Connecting the Places We Live, Work, Learn & Play
Where We’re Headed
The Island Corridor Foundation is a non-profit society and federally registered charity established for the purposes of owning and managing the rail corridor on Vancouver Island. The Foundation recognizes the importance of this corridor as a link that connects communities economically, socially and culturally.
Our objectives are to:
- acquire, preserve and develop for purposes of the Foundation the Island Corridor which lies north-south from Victoria to Courtenay and east-west from Nanaimo to Port Alberni and from Duncan to Lake Cowichan on Vancouver Island;
- maintain the continuity of the Island Corridor as a continuous special use connection for all communities, while respecting and supporting First Nations interests and traditional lands and uses;
- contribute to safe and environmentally sound passenger and freight rail services along the Railroad;
- create trails, and facilitate opportunities for parks, gardens, greenways and other public areas for use of members of the public along the length of the Island Corridor;
- encourage a flexible infrastructure along the Island Corridor which will encourage a wide range of economic and trade activity for the benefit of all communities lying adjacent to the Island Corridor;
- preserve archaeological resources, historic landmarks, structures, artifacts and historic routes along the Island Corridor for historical purposes and for ongoing and future use by the community;
- conserve the environmental and spiritual features and functions of the Island Corridor in respect of the land, water and natural resources for the general benefit of the public; and do all such charitable activities which are incidental to and beneficial to the attainment of the purposes stated above.
How Far We've Come
The Island railway was originally incorporated on September 27, 1883 by the E&N Railway Company, led by Sir Robert Dunsmuir, a renowned British Columbia (BC) coal baron and politician. To help subsidize construction of the railway, the federal and provincial governments contributed financially towards the project and granted more than 800,000 hectares of land on southeast Vancouver Island to the E&N Railway Company. Construction of the railway was completed in 1886, and the initial rail operation ran for 115 kilometers from Esquimalt to Nanaimo. By the late 1880s, the line was extended into Victoria. In 1905, the Canadian Pacific Railway (CPR) wanted permission from the provincial government to build a line through southeast BC. The Province agreed to give permission, on the condition that CPR take over the Island railway, which at that time was struggling financially. The railway and land grants were transferred to the CPR and by 1925, the railway was a thriving operation.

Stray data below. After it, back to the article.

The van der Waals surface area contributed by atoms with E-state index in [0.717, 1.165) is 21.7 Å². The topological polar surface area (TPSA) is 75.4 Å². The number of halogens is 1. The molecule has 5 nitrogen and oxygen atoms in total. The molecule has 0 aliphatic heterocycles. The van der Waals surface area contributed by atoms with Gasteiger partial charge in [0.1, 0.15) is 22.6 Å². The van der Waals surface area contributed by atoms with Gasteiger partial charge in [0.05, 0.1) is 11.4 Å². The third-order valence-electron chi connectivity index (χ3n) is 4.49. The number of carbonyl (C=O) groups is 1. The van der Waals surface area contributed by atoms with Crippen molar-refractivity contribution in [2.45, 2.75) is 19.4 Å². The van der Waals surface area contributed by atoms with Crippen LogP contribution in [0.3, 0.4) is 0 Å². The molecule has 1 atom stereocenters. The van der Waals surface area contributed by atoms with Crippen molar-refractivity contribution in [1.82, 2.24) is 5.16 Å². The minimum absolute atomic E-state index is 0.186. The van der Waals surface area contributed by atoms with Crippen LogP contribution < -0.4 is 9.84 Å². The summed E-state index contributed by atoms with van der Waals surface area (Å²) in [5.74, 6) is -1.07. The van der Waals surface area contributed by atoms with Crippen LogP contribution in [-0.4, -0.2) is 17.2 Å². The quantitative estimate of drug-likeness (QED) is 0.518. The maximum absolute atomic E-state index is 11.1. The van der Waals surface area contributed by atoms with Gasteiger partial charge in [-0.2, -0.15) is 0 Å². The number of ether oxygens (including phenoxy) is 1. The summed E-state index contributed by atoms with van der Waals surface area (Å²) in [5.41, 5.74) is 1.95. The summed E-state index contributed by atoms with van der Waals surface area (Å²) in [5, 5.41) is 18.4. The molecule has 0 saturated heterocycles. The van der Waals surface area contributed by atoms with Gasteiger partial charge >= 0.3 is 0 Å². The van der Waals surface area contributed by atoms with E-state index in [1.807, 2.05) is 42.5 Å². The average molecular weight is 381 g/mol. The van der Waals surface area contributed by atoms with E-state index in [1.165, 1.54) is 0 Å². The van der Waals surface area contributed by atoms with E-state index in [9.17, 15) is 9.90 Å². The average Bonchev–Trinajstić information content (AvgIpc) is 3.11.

FIRST NATIONS PARTNERS
A Vision for the Corridor
It came about through the vision of the Cowichan Tribes, Mayors and Councilors from Vancouver Island communities and railway enthusiasts who did not want to see the corridor divided and sold off in parcels to private interests, to be lost forever to the people of the Island.